Lynden supports Ward Village construction and other projects
Lynden Logistics caught the wave—and made sure the wave caught the flight from London to Honolulu. A 30-foot-long custom desk designed to resemble undulating water, the 'wave' is one of countless items Lynden has shipped to Honolulu for the construction of Ward Village, a 60-acre master-planned community boasting 4,000 residences and more than a million feet of shops, restaurants and entertainment venues.
"We were contracted to provide furniture, fixtures and equipment for all the public space for Ward Village, including the penthouses and the pool area," explains Randy Gentz, President of Hospitality Freight Company (HFC) in Las Vegas. "The oversized desk for the lobby was a beast and one of the most difficult things we have ever asked Lynden to ship for us—in the dimensions, 30 feet by 8 feet, fragility and its value of $250,000." Designed in England and made of resin, the wave arrived in Honolulu in a special crate. Due to its size, it required a sky crane to set it in place and secure it into position. With Lynden's help, HFC this and other work for Ward Village by the deadline.
In addition to unique designer desks, Lynden ships flooring, appliances, furniture, bathroom fixtures and other freight to support the hotel industry. HFC is a freight company dedicated to providing its clients with the best possible freight rates and service on hotel furniture, fixtures and equipment (FF&E). The company has counted on Lynden to make good on its promises for 32 years. For Ward Village (pictured above), Lynden moved domestic freight to its Los Angeles warehouse where the team consolidated weekly air and ocean shipments to Hawaii as the construction schedule dictated. The pieces included unusual items like an oversized dining table that required removal of a window for crane placement inside an upper floor unit.
Late last year, HFC also completed the 38-story Ritz-Carlton Residences in Honolulu and is currently at work supplying materials for the Wilshire Grand project, a 73-story, 900-room hotel on Wilshire Boulevard in Los Angeles. When completed, it will be the tallest hotel west of the Mississippi.
Lynden has provided warehousing, shipping and deliveries for the project from the beginning and will continue until it is finished this summer. "I choose Lynden because they perform," Gentz says. "From providing quotes quickly to all the weird stuff that comes up with international air and ocean freight, they are always flexible and creative. Looking down the road, we may be working on a years-long monster project 20 times the size of Ward Village. Lynden was the first company I thought of to ship the variety of freight needed."
Two years ago during the West Coast labor dispute, Lynden's creativity came into play. HFC was facing delays at U.S. ports and needed to move FF&E from Vietnam to Chicago for a hotel grand opening. "By routing ocean shipments to Prince Rupert, B.C. then rail, the less-urgent cargo was on its way and we avoided U.S. ports," remembers Dave McGeath, Ocean Operations Manager in Seattle. Commercial flights and a chartered 747-400 freighter from Vietnam were used for the hottest shipments and overflow.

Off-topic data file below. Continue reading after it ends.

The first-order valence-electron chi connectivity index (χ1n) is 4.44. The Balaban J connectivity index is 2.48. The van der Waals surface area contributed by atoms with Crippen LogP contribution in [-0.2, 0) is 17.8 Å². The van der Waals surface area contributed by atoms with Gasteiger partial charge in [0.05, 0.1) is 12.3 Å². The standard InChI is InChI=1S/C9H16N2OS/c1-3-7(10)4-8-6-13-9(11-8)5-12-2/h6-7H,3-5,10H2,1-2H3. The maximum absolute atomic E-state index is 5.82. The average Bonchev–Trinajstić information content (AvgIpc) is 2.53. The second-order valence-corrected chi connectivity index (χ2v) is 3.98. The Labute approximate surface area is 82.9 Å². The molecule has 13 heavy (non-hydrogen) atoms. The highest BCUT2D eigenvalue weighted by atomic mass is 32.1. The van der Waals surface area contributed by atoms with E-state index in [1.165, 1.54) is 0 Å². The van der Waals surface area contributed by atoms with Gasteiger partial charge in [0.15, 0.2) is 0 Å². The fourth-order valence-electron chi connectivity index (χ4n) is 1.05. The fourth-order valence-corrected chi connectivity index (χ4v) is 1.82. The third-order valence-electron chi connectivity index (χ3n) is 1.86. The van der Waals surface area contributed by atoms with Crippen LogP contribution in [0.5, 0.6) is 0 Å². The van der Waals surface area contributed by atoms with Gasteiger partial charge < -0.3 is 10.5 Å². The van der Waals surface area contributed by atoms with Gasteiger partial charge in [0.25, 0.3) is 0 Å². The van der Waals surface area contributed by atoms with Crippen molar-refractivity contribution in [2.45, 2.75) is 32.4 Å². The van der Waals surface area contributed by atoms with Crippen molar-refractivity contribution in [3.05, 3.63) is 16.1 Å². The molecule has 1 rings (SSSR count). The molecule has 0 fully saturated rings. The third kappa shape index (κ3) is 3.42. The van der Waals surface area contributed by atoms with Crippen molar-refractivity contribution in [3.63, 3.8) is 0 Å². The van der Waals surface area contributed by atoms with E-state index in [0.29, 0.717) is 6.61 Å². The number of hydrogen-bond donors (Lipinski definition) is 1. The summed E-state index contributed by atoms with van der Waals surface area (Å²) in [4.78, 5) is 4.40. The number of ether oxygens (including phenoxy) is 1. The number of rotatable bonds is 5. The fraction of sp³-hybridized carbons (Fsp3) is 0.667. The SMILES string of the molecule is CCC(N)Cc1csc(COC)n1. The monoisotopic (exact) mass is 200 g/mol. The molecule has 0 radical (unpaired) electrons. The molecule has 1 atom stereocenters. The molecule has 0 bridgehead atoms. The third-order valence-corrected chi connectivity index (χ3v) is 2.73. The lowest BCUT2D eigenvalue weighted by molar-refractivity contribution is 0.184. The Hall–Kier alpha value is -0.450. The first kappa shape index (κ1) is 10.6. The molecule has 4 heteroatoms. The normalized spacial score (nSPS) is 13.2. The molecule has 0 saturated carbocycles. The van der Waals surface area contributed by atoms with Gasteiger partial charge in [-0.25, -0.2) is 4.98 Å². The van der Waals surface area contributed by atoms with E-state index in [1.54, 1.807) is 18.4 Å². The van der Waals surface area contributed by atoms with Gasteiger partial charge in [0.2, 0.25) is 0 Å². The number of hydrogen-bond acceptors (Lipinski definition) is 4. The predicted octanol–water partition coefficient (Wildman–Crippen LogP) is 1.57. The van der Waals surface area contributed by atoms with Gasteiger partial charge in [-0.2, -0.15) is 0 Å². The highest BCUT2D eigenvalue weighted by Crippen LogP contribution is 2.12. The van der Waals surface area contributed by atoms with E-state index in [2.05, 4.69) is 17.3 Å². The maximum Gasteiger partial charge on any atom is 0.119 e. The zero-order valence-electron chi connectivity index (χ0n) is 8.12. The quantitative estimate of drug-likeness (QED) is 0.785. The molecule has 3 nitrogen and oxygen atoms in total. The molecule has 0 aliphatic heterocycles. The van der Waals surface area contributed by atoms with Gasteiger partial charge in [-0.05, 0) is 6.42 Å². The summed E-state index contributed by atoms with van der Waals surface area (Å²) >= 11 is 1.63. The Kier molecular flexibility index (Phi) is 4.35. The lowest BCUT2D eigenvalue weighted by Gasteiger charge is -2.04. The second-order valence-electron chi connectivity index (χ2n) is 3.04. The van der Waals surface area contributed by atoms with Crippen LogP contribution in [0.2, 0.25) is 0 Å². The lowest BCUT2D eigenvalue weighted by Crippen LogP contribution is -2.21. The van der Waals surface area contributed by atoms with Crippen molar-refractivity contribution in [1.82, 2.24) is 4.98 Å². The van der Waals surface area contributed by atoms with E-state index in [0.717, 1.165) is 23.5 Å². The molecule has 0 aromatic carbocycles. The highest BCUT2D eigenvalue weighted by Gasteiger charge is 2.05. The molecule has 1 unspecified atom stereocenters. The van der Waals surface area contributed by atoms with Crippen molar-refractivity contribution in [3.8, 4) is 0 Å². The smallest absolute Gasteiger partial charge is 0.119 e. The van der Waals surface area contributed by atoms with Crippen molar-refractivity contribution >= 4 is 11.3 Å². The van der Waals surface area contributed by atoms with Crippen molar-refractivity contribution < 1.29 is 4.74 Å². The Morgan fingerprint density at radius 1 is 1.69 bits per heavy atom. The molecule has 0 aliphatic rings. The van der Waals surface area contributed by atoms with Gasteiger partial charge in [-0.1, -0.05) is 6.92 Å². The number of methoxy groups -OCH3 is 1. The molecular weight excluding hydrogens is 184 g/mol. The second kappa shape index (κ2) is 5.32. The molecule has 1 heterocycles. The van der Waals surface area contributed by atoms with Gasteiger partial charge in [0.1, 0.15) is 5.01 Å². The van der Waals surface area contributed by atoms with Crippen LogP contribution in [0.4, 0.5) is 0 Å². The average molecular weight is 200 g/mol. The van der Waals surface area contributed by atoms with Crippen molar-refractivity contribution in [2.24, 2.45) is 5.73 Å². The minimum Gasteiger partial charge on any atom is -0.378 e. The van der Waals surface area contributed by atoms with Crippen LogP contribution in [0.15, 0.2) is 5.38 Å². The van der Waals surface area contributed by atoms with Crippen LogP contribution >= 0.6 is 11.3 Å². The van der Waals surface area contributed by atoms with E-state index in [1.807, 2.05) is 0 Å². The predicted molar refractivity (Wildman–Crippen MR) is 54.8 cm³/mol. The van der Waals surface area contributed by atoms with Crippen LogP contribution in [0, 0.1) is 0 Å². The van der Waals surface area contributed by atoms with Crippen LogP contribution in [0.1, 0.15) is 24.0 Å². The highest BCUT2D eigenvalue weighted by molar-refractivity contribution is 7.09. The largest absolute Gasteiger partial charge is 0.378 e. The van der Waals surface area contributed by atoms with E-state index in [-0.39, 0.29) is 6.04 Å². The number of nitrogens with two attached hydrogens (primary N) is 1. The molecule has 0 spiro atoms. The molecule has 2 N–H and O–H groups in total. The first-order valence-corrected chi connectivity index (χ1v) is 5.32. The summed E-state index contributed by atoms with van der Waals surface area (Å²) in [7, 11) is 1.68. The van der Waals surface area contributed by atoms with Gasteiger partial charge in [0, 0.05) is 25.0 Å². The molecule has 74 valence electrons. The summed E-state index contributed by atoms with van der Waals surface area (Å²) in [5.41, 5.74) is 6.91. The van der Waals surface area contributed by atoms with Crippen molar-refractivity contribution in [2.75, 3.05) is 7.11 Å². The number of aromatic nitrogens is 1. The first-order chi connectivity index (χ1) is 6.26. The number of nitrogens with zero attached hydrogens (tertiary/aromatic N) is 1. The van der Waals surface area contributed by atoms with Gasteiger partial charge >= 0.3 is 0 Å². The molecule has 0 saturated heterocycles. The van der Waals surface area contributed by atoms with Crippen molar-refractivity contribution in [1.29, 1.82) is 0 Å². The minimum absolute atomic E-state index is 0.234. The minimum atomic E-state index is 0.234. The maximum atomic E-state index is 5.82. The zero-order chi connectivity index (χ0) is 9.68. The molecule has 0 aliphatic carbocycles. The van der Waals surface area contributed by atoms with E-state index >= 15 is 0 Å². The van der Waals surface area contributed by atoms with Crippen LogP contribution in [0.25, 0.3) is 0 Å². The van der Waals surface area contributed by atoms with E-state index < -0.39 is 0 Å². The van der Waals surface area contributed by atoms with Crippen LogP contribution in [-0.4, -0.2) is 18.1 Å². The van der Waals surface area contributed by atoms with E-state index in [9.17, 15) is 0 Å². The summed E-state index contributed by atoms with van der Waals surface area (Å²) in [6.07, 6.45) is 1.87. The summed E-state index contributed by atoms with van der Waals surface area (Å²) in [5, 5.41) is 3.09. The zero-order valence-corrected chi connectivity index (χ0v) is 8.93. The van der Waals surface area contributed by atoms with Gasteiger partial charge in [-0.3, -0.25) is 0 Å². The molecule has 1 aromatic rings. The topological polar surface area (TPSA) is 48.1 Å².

"Our goal is to create partnerships that make our customers successful and allow them to get those 'heads on beds' by hotel deadlines," explains Charlie Ogle, Lynden's Senior Director of Global Sales.
Hotel-condo conversions, hotel renovations and construction of new condominium hotels with mixed use space are sweeping the U.S. In some markets, like Miami, there has been a 15 percent reduction in hotel rooms as they are repurposed for condos.
Whether condos or hotels, the freight deadlines are non-negotiable. "These projects are high touch and high pressure," Ogle says. "They are notorious for running late due to late signoff of designs, funding and manufacturing delays. Materials orders are often placed when projects are already behind schedule. Customers look to the logistics provider to save the day. That's when our multi-modal mix of transportation comes into play."
Lynden's array of air, sea and surface choices allows customers to create customized domestic or international transportation plans to accommodate a mix of slower moving freight as well as expedited cargo. "We often move furniture from the manufacturer's factory overseas all the way through to delivery at the project site or project staging warehouse," Ogle says. In the event of time critical FF&E air transport or expedited domestic shipments, trucking can be arranged so that hotel equipment installation schedules are kept on schedule.
The ramifications of late or missing freight in the hospitality industry can be serious business. Hotel owners cannot afford to turn away confirmed guests due to a renovation project running behind. "Our job is to make sure the FF&E is there on time. Since we are the last cog in the procurement wheel it's up to us to proactively follow the customer's shipments and make adjustments mid-stream if necessary to meet installation deadlines," Ogle explains. "We design the solution around the needs and desires of our customers."